Returns the previous value.

fetch_nand takes an Ordering argument which describes the memory ordering of this operation. All ordering modes are possible. Note that using Acquire makes the store part of this operation Relaxed, and using Release makes the load part Relaxed.

Examples

use std::sync::atomic::{AtomicBool, Ordering};

let foo = AtomicBool::new(true);
assert_eq!(foo.fetch_nand(false, Ordering::SeqCst), true);
assert_eq!(foo.load(Ordering::SeqCst), true);

let foo = AtomicBool::new(true);
assert_eq!(foo.fetch_nand(true, Ordering::SeqCst), true);
assert_eq!(foo.load(Ordering::SeqCst) as usize, 0);
assert_eq!(foo.load(Ordering::SeqCst), false);

let foo = AtomicBool::new(false);
assert_eq!(foo.fetch_nand(false, Ordering::SeqCst), false);
assert_eq!(foo.load(Ordering::SeqCst), true);Run

pub fn fetch_or(&self, val: bool, order: Ordering) -> bool[src]

Logical "or" with a boolean value.

Performs a logical "or" operation on the current value and the argument val, and sets the new value to the result.

Returns the previous value.

fetch_or takes an Ordering argument which describes the memory ordering of this operation. All ordering modes are possible. Note that using Acquire makes the store part of this operation Relaxed, and using Release makes the load part Relaxed.

Examples

use std::sync::atomic::{AtomicBool, Ordering};

let foo = AtomicBool::new(true);
assert_eq!(foo.fetch_or(false, Ordering::SeqCst), true);
assert_eq!(foo.load(Ordering::SeqCst), true);

let foo = AtomicBool::new(true);
assert_eq!(foo.fetch_or(true, Ordering::SeqCst), true);
assert_eq!(foo.load(Ordering::SeqCst), true);

let foo = AtomicBool::new(false);
assert_eq!(foo.fetch_or(false, Ordering::SeqCst), false);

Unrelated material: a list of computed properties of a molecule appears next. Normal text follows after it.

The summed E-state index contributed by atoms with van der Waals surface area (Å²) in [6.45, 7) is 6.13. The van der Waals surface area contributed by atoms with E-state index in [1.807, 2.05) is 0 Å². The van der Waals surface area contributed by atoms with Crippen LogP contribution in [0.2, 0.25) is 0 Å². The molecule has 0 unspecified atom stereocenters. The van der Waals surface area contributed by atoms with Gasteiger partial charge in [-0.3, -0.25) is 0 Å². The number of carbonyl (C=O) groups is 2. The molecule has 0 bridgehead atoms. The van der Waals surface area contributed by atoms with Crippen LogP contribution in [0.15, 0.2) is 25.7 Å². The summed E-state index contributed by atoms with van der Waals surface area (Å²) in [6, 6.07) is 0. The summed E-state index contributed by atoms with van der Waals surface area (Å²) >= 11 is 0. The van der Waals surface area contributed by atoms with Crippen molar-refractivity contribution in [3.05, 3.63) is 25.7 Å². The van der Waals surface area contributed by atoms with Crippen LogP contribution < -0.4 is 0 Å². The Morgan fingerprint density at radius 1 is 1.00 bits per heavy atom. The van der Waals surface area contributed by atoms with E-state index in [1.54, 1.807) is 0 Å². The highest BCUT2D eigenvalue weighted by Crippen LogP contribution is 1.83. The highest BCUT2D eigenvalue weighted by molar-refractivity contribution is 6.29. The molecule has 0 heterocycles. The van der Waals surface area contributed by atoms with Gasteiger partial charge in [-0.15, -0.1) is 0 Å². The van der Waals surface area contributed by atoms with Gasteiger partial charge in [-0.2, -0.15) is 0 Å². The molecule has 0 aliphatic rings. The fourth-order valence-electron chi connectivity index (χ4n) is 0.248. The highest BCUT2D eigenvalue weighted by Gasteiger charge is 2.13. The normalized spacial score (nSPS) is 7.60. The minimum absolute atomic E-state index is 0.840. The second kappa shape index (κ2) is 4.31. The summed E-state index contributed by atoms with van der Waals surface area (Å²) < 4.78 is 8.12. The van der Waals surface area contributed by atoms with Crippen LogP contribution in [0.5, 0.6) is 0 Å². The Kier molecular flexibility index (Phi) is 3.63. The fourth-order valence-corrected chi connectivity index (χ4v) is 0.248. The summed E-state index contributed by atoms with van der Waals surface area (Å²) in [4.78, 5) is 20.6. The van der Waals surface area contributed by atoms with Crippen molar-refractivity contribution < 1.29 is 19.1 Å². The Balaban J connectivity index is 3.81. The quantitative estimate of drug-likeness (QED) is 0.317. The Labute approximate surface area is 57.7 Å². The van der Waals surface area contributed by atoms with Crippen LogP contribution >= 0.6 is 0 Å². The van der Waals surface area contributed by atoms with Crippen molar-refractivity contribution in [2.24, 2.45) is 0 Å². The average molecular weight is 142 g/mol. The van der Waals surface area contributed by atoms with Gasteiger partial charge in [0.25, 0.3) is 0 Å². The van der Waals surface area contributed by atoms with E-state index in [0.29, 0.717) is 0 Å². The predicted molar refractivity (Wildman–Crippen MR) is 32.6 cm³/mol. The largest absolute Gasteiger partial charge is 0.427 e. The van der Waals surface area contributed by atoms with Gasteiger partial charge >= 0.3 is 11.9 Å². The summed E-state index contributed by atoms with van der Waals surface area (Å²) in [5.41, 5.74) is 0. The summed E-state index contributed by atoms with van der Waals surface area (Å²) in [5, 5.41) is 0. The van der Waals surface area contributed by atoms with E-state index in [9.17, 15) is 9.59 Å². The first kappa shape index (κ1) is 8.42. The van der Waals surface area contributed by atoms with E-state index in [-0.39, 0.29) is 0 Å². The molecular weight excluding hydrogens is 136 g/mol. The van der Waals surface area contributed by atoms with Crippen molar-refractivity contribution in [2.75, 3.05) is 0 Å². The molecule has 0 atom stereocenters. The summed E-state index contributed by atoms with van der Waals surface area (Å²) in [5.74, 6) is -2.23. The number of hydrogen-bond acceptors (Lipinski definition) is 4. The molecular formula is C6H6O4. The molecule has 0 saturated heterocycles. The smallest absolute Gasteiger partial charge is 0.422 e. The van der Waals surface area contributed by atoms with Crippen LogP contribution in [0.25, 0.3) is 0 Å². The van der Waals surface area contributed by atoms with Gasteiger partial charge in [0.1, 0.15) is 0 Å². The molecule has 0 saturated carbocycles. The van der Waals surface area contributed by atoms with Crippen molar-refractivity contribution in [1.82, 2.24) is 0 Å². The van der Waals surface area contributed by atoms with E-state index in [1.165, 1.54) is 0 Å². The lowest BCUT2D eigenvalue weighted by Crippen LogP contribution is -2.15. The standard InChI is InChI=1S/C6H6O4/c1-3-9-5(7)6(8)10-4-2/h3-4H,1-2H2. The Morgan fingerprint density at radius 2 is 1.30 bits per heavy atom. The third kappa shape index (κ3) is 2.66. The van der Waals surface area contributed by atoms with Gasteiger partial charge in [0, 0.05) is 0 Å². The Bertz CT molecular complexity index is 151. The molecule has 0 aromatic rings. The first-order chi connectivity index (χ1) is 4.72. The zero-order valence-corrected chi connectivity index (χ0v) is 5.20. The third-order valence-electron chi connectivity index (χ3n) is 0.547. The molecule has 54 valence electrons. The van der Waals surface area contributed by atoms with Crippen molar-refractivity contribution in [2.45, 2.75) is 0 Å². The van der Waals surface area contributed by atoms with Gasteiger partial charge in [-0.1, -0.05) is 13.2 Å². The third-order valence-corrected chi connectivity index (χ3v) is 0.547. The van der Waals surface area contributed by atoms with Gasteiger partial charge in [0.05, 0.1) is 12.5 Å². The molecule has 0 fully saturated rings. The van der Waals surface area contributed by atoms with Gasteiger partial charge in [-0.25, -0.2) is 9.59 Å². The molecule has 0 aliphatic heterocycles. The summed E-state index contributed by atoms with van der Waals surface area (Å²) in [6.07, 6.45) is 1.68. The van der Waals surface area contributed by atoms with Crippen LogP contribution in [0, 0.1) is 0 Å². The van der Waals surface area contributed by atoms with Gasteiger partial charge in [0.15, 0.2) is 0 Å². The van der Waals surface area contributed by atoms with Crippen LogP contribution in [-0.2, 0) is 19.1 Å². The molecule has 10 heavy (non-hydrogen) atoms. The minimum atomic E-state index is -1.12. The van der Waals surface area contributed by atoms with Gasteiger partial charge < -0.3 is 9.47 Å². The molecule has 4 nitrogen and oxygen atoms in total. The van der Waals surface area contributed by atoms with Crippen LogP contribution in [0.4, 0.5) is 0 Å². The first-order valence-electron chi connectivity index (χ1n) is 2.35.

assert_eq!(foo.load(Ordering::SeqCst), false);Run

pub fn fetch_xor(&self, val: bool, order: Ordering) -> bool[src]

Logical "xor" with a boolean value.

Performs a logical "xor" operation on the current value and the argument val, and sets the new value to the result.

Returns the previous value.

fetch_xor takes an Ordering argument which describes the memory ordering of this operation. All ordering modes are possible. Note that using Acquire makes the store part of this operation Relaxed, and using Release makes the load part Relaxed.

Examples

use std::sync::atomic::{AtomicBool, Ordering};

let foo = AtomicBool::new(true);
assert_eq!(foo.fetch_xor(false, Ordering::SeqCst), true);
assert_eq!(foo.load(Ordering::SeqCst), true);

let foo = AtomicBool::new(true);
assert_eq!(foo.fetch_xor(true, Ordering::SeqCst), true);
assert_eq!(foo.load(Ordering::SeqCst), false);

let foo = AtomicBool::new(false);
assert_eq!(foo.fetch_xor(false, Ordering::SeqCst), false);
assert_eq!(foo.load(Ordering::SeqCst), false);Run

Trait Implementations

impl Debug for AtomicBool
1.3.0
[src]

impl From<bool> for AtomicBool
1.24.0
[src]

fn from(b: bool) -> AtomicBool[src]

Converts a bool into an AtomicBool.

Examples

use std::sync::atomic::AtomicBool;
let atomic_bool = AtomicBool::from(true);
assert_eq!(format!("{:?}", atomic_bool), "true")Run

impl Default for AtomicBool[src]

fn default() -> AtomicBool[src]

Creates an AtomicBool initialized to false.

impl Sync for AtomicBool[src]

impl RefUnwindSafe for AtomicBool
1.14.0
[src]

Auto Trait Implementations

impl Send for AtomicBool

Blanket Implementations

impl<T> From for T[src]

impl<T, U> TryFrom for T where
    U: Into<T>, 
[src]

type Error = Infallible

The type returned in the event of a conversion error.

impl<T, U> TryInto for T where
    U: TryFrom<T>, 
[src]

type Error = <U as TryFrom<T>>::Error

The type returned in the event of a conversion error.

impl<T, U> Into for T where
    U: From<T>, 
[src]

impl<T> Borrow for T where
    T: ?Sized
[src]

impl<T> BorrowMut for T where
    T: ?Sized
[src]

impl<T> Any for T where
    T: 'static + ?Sized
[src]